Lystable’s Supplier Management SaaS Takes $1.5M From Peter Thiel’s Valar Ventures

TechStars London alum and U.K.-based startup Lystable, which has built a cloud-based workflow management platform aimed at simplifying how businesses handle contacts with suppliers and freelancers, has pulled in a $1.5 million seed investment led by Peter Thiel’s Valar Ventures.

Other investors in the round include Backed, Playfair Capital, Mark Evans, Richard Fearn, Guy Podjarny, Courtney Grant and Leila Rastegar Zegna. Earlier this year the startup also took in a $500k investment from Mark Evans of Balderton Capital, Richard Fearn and Courtney Grant — so its seed round now stands at $2 million.

Thiel’s fund has made a few more sizable European investments in recent times: leading a $10.6 million Series A round in Berlin-based banking startup Number26 and an $18 million Series B round in Berlin-based photo marketplace EyeEm this April. The VC firm also headed a $6 million Series A in p2p currency exchange TransferWise back in 2013. Lystable is its first seed investment in Europe, and its second in London (after TransferWise).

Lystable founder Peter Johnston, who previously worked as a designer at Google, says the SaaS platform’s aim is to replace a mix of legacy software and processes and in this space — from contacts’ spreadsheets to third party supplier marketplaces — with a single cloud-based platform where users can locate external suppliers and manage their interactions with them.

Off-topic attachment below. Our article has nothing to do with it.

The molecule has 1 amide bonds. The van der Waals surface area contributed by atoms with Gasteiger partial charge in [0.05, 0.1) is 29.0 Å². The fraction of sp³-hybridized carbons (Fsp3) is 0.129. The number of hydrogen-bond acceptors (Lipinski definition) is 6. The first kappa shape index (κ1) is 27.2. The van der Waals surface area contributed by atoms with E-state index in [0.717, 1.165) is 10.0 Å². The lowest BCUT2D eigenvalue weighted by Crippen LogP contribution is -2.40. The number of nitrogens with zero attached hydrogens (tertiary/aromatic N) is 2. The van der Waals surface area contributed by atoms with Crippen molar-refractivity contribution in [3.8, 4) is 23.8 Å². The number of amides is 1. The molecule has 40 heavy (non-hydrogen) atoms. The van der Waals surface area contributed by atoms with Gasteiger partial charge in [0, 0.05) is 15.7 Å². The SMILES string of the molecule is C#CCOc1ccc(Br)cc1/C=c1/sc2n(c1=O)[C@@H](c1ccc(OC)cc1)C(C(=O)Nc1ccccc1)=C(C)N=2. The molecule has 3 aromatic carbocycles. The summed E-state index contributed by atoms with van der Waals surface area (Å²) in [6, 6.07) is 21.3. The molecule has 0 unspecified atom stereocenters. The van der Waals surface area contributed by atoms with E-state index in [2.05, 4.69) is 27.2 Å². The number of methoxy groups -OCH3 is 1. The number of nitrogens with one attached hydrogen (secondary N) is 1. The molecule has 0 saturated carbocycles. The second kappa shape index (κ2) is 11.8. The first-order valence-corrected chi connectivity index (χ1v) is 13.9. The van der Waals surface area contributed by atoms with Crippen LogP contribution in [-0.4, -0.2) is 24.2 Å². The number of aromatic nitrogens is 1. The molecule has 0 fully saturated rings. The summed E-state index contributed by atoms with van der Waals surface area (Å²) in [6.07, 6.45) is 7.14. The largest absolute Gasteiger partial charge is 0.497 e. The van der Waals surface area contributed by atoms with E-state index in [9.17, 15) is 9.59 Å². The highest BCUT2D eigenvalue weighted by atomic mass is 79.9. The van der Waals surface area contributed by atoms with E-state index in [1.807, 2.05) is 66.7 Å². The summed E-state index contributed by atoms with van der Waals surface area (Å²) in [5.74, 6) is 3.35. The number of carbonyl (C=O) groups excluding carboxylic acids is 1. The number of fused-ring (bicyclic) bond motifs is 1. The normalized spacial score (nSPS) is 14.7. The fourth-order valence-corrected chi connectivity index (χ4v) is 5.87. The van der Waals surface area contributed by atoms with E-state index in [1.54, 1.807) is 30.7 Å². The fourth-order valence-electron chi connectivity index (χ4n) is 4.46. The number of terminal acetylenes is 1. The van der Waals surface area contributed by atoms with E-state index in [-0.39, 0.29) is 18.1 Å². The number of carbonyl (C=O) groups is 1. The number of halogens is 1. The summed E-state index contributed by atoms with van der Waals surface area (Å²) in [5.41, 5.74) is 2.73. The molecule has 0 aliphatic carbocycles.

“We are replacing a combination of things, namely traditional SRM [social relationship management] platforms or… Excel sheets, but also professional marketplaces that connect businesses to talent. Our platform is clever in that it aggregates and builds upon existing data within an organization in order to power an internal marketplace for enterprises,” he tells TechCrunch.

“Specifically around functionality, we offer businesses the ability to [organize] the freelances/agencies/services into categories, attach docs, add projects, and rate and rank the suppliers/freelancers, and have internal discussions around their performance. We also integrate with Gmail, Slack, Dropbox, Drive etc. And offer a host of privacy options around what information employees/departments share with one another and the third parties.”

Like current enterprise SaaS darling Slack, Lystable has a freemium business model — monetizing free access for all users by selling additional bolt on functionality to enterprises that want it. (Or find they become so dependent on the service they require it.)

Lystable was launched officially in a closed beta this February and now has three enterprise customers paying for the service. It’s still in closed beta at this point, but Johnston says it’s working with another 12 companies in the current phase.

The new funding will be used to beef up hires in its engineering/product team, and to “establish a presence in the U.S. later in the year”, he adds.